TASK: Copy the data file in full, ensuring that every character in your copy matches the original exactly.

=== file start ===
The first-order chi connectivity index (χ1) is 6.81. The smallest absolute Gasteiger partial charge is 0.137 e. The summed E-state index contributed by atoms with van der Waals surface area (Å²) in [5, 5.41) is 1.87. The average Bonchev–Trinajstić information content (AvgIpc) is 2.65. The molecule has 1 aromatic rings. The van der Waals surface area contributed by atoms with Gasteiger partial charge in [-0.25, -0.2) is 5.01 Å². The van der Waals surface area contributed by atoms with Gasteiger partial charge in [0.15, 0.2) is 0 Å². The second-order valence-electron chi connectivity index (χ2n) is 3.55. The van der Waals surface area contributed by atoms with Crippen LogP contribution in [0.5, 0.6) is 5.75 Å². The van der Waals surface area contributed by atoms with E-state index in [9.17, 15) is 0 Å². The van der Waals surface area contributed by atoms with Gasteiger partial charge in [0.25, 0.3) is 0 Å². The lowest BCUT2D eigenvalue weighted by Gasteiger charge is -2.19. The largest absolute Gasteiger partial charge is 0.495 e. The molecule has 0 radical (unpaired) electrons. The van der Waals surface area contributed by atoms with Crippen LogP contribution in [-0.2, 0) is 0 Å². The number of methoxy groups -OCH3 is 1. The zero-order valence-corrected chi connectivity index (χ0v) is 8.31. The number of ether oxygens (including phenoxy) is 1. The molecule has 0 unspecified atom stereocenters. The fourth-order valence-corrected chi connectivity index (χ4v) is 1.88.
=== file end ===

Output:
The first-order chi connectivity index (χ1) is 6.81. The smallest absolute Gasteiger partial charge is 0.137 e. The summed E-state index contributed by atoms with van der Waals surface area (Å²) in [5, 5.41) is 1.87. The average Bonchev–Trinajstić information content (AvgIpc) is 2.65. The molecule has 1 aromatic rings. The van der Waals surface area contributed by atoms with Gasteiger partial charge in [-0.25, -0.2) is 5.01 Å². The van der Waals surface area contributed by atoms with Gasteiger partial charge in [0.15, 0.2) is 0 Å². The second-order valence-electron chi connectivity index (χ2n) is 3.55. The van der Waals surface area contributed by atoms with Crippen LogP contribution in [0.5, 0.6) is 5.75 Å². The van der Waals surface area contributed by atoms with E-state index in [9.17, 15) is 0 Å². The van der Waals surface area contributed by atoms with Gasteiger partial charge in [0.25, 0.3) is 0 Å². The lowest BCUT2D eigenvalue weighted by Gasteiger charge is -2.19. The largest absolute Gasteiger partial charge is 0.495 e. The molecule has 0 radical (unpaired) electrons. The van der Waals surface area contributed by atoms with Crippen LogP contribution in [-0.2, 0) is 0 Å². The number of methoxy groups -OCH3 is 1. The zero-order valence-corrected chi connectivity index (χ0v) is 8.31. The number of ether oxygens (including phenoxy) is 1. The molecule has 0 unspecified atom stereocenters. The fourth-order valence-corrected chi connectivity index (χ4v) is 1.88.